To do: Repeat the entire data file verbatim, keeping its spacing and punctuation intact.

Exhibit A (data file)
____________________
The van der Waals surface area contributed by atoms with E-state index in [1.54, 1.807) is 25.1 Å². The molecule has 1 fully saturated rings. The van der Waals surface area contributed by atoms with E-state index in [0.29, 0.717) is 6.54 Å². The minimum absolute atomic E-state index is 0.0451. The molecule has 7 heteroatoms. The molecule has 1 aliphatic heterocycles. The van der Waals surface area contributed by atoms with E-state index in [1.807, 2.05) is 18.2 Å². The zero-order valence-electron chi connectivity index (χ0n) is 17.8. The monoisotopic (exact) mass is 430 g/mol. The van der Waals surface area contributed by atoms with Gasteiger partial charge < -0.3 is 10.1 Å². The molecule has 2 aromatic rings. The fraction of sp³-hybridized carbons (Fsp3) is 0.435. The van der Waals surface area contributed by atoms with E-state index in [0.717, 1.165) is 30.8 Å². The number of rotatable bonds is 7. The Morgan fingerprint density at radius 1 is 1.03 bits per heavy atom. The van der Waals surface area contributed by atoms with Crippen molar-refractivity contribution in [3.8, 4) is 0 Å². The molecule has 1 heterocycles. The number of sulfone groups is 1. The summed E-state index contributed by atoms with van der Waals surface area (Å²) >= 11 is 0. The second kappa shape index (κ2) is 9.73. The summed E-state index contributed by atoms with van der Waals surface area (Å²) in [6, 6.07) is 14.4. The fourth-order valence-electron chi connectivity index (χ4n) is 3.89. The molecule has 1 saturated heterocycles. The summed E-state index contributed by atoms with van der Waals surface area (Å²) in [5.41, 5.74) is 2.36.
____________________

The van der Waals surface area contributed by atoms with E-state index in [1.54, 1.807) is 25.1 Å². The molecule has 1 fully saturated rings. The van der Waals surface area contributed by atoms with E-state index in [0.29, 0.717) is 6.54 Å². The minimum absolute atomic E-state index is 0.0451. The molecule has 7 heteroatoms. The molecule has 1 aliphatic heterocycles. The van der Waals surface area contributed by atoms with E-state index in [1.807, 2.05) is 18.2 Å². The zero-order valence-electron chi connectivity index (χ0n) is 17.8. The monoisotopic (exact) mass is 430 g/mol. The van der Waals surface area contributed by atoms with Gasteiger partial charge < -0.3 is 10.1 Å². The molecule has 2 aromatic rings. The fraction of sp³-hybridized carbons (Fsp3) is 0.435. The van der Waals surface area contributed by atoms with E-state index in [0.717, 1.165) is 30.8 Å². The number of rotatable bonds is 7. The Morgan fingerprint density at radius 1 is 1.03 bits per heavy atom. The van der Waals surface area contributed by atoms with Crippen molar-refractivity contribution in [3.8, 4) is 0 Å². The molecule has 1 heterocycles. The number of sulfone groups is 1. The summed E-state index contributed by atoms with van der Waals surface area (Å²) >= 11 is 0. The second kappa shape index (κ2) is 9.73. The summed E-state index contributed by atoms with van der Waals surface area (Å²) in [6, 6.07) is 14.4. The fourth-order valence-electron chi connectivity index (χ4n) is 3.89. The molecule has 1 saturated heterocycles. The summed E-state index contributed by atoms with van der Waals surface area (Å²) in [5.41, 5.74) is 2.36.